The classic: Traditional fruit and spice

7. Countdown (fruitless) ($4.00 for six)

What is this? If a chocolate hot cross bun isn’t a hot cross bun then what the hell is this? Have included for the sake of completion but my gosh was it uninspiring. Only two tasters even bothered sharing their thoughts. “Is this just a loaf of rye?” And “I got nothing from this one.” You give nothing, you get nothing. An unsurprising last place.

6. Farro ($10.49 for six)

If you learn anything from this ranking, let it be that paying more for hot cross buns does not mean you are getting better quality. This bun was really bad. Like, genuinely surprisingly bad. The bun was huge and extremely dry. Perhaps a triple layer of butter would help but a good hot cross bun shouldn’t rely on butter. “No flavour”, “flavourless”, “extremely unspecial”, “what I imagine eating cardboard to be like”. At more than double the price of every other option, I feel it is my obligation to tell you that you should not buy these. But at the same time, anyone who can afford to do their weekly grocery shop entirely at Farro could maybe do with an overpriced dry bun every once in a while.

As a side note: I once again ask bakers to stop making hot cross buns so tall. We were using an industrial toaster with generous headroom and even so, Farro’s (among others) required extra slicing in order to fit inside. This ranking was based on taste but the bad vibes in a too-tall bun certainly don’t help.

5. Countdown ($4.00 for six)

Again, Countdown struggled with the the shape and texture. “Plain” and “forgettable” were two adjectives thrown out by the panel. “No flavour” was another one thought, though it had one fan who liked the flavour “of the bun itself”.

Worth mentioning here that as I write (days after the tasting), one of the panellists had a Countdown hot cross bun in isolation and thought it was “OK”. Essentially, every hot cross bun on this list is fine when eaten on its own and with enthusiasm. But when compared immediately with others, suddenly Countdown didn’t fare so well. If you buy from Countdown, I’m sure they all taste pretty good. But there are definitely better options out there if you’re in the market for an upgrade.

4. Pak’n’Save ($3.99 for six)

Too tall! These buns were huge, both tall and wide. It required first a heavy squash to fit in the toaster, and then an extra slice. Despite that, they were rather enjoyed by the panel. “Quite dry but nice taste,” wrote one, who probably noticed the ridiculous size and therefore difficult butter-bun ratio. “Nice spice, too dry,” agreed another taster. Overall, a good spice blend but too dry due to being twice as tall as it needed to be. But one of the cheapest so a pretty good deal regardless.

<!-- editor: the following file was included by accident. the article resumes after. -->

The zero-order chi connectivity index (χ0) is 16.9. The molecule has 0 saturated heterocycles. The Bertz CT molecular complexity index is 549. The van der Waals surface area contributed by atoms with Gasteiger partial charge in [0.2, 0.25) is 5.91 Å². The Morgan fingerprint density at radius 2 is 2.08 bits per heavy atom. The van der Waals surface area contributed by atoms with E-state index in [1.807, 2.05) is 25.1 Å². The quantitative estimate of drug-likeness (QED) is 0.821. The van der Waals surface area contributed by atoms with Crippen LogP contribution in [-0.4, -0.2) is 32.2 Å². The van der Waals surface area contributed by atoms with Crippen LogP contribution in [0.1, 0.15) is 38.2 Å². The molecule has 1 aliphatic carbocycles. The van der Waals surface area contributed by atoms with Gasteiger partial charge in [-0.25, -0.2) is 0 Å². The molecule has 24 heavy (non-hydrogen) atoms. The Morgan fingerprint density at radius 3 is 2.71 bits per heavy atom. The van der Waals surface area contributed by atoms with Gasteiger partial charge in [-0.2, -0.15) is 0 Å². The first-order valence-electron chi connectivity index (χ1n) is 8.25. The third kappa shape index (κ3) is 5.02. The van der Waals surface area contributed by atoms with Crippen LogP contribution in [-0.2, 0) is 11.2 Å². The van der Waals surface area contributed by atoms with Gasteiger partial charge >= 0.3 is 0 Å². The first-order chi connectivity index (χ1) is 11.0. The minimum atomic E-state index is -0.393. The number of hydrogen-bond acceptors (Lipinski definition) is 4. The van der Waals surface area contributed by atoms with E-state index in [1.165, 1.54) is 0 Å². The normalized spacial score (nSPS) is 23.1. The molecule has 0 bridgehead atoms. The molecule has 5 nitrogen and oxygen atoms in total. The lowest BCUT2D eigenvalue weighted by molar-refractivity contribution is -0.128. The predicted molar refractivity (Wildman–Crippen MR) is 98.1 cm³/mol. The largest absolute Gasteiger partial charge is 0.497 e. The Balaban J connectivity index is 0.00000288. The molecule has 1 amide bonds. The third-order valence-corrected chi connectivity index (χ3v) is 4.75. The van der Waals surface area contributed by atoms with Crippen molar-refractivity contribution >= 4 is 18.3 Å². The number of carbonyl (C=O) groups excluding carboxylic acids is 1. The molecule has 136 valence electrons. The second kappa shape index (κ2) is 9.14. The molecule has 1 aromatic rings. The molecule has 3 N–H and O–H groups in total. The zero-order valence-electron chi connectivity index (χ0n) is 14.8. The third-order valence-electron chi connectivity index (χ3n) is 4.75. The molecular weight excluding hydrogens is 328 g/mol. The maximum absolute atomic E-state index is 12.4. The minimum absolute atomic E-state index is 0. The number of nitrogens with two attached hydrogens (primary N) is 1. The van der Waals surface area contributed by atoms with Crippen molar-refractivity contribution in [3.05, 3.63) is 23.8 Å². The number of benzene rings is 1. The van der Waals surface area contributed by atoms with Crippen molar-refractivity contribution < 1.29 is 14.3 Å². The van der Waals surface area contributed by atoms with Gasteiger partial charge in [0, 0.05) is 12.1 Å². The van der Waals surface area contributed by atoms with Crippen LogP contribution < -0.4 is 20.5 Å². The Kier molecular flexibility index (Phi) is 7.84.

3. Costco ($11.99 for 24)

This one was a crowd favourite and a surprise late entry thanks to me coincidentally visiting Costco the night before to make the most of our household membership. Technically the oldest of the bunch (baked the day before) but they held up beautifully. Opposite to Countdown, the Costco bun lacked for spice flavour but more than made up for it in fruit. “Flavoursome fruit and not stingy with it,” was one review. “Lots of fruit, good fluff,” was another. At 50c per bun, Costco was also the cheapest (albeit inaccessible to many) and had a remarkable operation running to pump out massive quantities throughout the day.

2. Bakers Delight ($12.00 for six)

“Traditional! The everyman’s hot cross bun!” The enthusiasm for the classic Bakers Delight bun leaps off the page. The reliability of the standalone bakery shone through, with no question of quality and a collective endorsement of the “perfect raisin:spice:bun ratio”. Big flat bonus points for the big flat buns. The Bakers Delight hot cross buns were arguably the largest of the lot but were also the only ones to toast smoothly thanks to being flat and wide rather than tall and skinny.

As one taster put it: “That’s how you do it!”

1. New World ($5.99 for six)

Full disclosure: I have believed for a long time that Pak’nSave and New World shared a bakery due to both being owned by Foodstuffs. But if they do, they’re baking two separate batches of hot cross buns because while both were tall, the flavour and texture was a (new) world apart. Where Pak’nSave served up a dry bun, New World had “a nice bounce” and “good texture”. Mid-sized and “fluffy”, it was deemed the “all-rounder” of the group. Not too tall, not too small, pretty good fruit coverage and consistency. The priciest of the major supermarkets, at $1 per bun, but still great value.

New World is the clear winner for best supermarket hot cross bun, summed up succinctly by one taster: “Quite scrummy.”

Keep going!